As we saw from Brodie in a previous post, it’s possible to catch way out in front of you with a clap.
There are lots of times when this might be correct – not least when the disc is going nowhere near your chest, and that’s the only way a clap catch can reach it! Continue reading
Here’s something I never really thought about until after I started writing this series of articles. I always enjoy finding new questions to ask, particularly when I find that experienced coaches disagree but there’s never been much discussion of it (that I’ve seen).
Where do your hands point in a clap catch?
Perhaps surprisingly, there isn’t complete agreement about even this simple question. Continue reading
How far apart should your hands be when lining up a clap-catch?
This sounds like a question with no single answer. It clearly depends on all sorts of factors like how windy it is, and of course how far away the disc currently is – players don’t generally hold their hands way apart and then suddenly slam them together just as the disc arrives.
And therein lies my answer – the hands should be far enough apart that the disc won’t go outside that area. In a sense, the hands represent your best guess about the upper and lower limits of where the disc might go – like the error bars on a scientific graph. Continue reading
There’s much, much more to catching a disc than you probably thought when you started playing ultimate. I started writing an article about catching, which quickly became 4 articles, and then I realised that the piece on clap catching alone ran to 3,000 words…
That’s too much of an essay for anyone to bother with. So I’ll release them as bite-size chunks, with just one small point of focus each time, over the coming days and weeks. As usual, I’ll talk about the things I find interesting, and not necessarily try to cover every single aspect of catching that you might teach a beginner.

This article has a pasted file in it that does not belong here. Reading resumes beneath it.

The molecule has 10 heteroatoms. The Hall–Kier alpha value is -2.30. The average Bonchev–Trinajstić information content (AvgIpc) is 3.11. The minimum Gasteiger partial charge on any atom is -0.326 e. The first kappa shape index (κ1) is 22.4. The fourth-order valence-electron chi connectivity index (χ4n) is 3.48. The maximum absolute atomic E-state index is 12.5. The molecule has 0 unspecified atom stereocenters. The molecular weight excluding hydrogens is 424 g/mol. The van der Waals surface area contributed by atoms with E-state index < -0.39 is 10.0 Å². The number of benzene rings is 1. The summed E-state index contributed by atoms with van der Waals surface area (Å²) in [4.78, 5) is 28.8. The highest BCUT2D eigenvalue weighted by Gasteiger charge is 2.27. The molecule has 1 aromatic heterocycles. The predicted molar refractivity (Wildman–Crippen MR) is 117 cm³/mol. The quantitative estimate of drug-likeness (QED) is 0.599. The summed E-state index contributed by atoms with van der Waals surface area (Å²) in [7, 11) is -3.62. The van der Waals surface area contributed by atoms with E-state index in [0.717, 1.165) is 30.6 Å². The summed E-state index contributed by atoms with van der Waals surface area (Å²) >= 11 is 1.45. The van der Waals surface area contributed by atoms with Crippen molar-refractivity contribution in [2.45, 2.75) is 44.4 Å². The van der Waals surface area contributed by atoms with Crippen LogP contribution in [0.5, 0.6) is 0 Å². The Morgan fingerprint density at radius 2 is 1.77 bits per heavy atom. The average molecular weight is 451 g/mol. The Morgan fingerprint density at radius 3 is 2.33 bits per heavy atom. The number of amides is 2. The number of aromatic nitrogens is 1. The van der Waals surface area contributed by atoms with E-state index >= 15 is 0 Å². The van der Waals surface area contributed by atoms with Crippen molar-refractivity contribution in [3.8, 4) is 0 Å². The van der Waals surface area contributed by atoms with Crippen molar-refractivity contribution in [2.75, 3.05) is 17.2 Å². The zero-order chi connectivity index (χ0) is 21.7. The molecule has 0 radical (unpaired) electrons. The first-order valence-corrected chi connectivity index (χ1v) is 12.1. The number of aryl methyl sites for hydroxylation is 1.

But first, the basics. If your only goal is to make sure you don’t drop the disc, what style would you prefer to use? Continue reading
I’ve talked before about the differences between WFDF and USAU rules on dangerous play. But there are more fundamental problems common to both rulesets, and in my opinion we need to look at the whole question of dangerous play in a new way. If we’re serious about reducing it, then we need a closer analysis of what it is and why the current rule doesn’t always prevent it.
Currently, dangerous play is a foul by the person who could see it coming but does not pull out of it. It makes no difference who would have got the disc first — only who had the opportunity to see the collision coming. Continue reading
There’s a default in most high-level mixed teams to play 4 men most of the time. The data in this useful article show that quite clearly.
But continuing that default behaviour under the new rules would be foolish. It is logically impossible that both teams are correct to call 4 men most of the time, if their intention is to win the game. Continue reading